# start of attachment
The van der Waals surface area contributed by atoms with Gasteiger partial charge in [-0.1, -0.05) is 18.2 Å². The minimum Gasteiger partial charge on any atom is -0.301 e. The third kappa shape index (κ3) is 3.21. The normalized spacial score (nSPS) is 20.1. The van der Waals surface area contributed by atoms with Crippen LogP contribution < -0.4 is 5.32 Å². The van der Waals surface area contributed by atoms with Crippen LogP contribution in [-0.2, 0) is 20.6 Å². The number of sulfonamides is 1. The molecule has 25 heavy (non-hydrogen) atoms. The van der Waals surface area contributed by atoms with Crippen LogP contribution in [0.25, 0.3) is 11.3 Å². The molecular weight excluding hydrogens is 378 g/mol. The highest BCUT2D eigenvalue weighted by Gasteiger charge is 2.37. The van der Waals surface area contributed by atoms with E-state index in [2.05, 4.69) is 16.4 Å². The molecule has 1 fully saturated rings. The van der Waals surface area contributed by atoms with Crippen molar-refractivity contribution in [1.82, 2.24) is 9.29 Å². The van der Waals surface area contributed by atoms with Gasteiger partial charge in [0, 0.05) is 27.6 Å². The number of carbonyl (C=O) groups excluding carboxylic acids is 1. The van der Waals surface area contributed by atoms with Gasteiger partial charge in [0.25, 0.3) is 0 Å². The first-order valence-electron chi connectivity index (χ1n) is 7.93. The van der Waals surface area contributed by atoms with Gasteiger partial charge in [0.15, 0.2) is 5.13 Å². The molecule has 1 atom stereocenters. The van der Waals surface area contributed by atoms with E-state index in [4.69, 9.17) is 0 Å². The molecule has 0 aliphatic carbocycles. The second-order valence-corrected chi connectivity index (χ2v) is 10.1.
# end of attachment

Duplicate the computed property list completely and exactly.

The van der Waals surface area contributed by atoms with Gasteiger partial charge in [-0.1, -0.05) is 18.2 Å². The minimum Gasteiger partial charge on any atom is -0.301 e. The third kappa shape index (κ3) is 3.21. The normalized spacial score (nSPS) is 20.1. The van der Waals surface area contributed by atoms with Crippen LogP contribution < -0.4 is 5.32 Å². The van der Waals surface area contributed by atoms with Crippen LogP contribution in [-0.2, 0) is 20.6 Å². The number of sulfonamides is 1. The molecule has 25 heavy (non-hydrogen) atoms. The van der Waals surface area contributed by atoms with Crippen LogP contribution in [0.25, 0.3) is 11.3 Å². The molecular weight excluding hydrogens is 378 g/mol. The highest BCUT2D eigenvalue weighted by Gasteiger charge is 2.37. The van der Waals surface area contributed by atoms with E-state index in [2.05, 4.69) is 16.4 Å². The molecule has 1 fully saturated rings. The van der Waals surface area contributed by atoms with Crippen molar-refractivity contribution in [1.82, 2.24) is 9.29 Å². The van der Waals surface area contributed by atoms with Gasteiger partial charge in [0, 0.05) is 27.6 Å². The number of carbonyl (C=O) groups excluding carboxylic acids is 1. The van der Waals surface area contributed by atoms with Gasteiger partial charge in [0.25, 0.3) is 0 Å². The first-order valence-electron chi connectivity index (χ1n) is 7.93. The van der Waals surface area contributed by atoms with Gasteiger partial charge in [0.15, 0.2) is 5.13 Å². The molecule has 1 atom stereocenters. The van der Waals surface area contributed by atoms with E-state index in [4.69, 9.17) is 0 Å². The molecule has 0 aliphatic carbocycles. The second-order valence-corrected chi connectivity index (χ2v) is 10.1.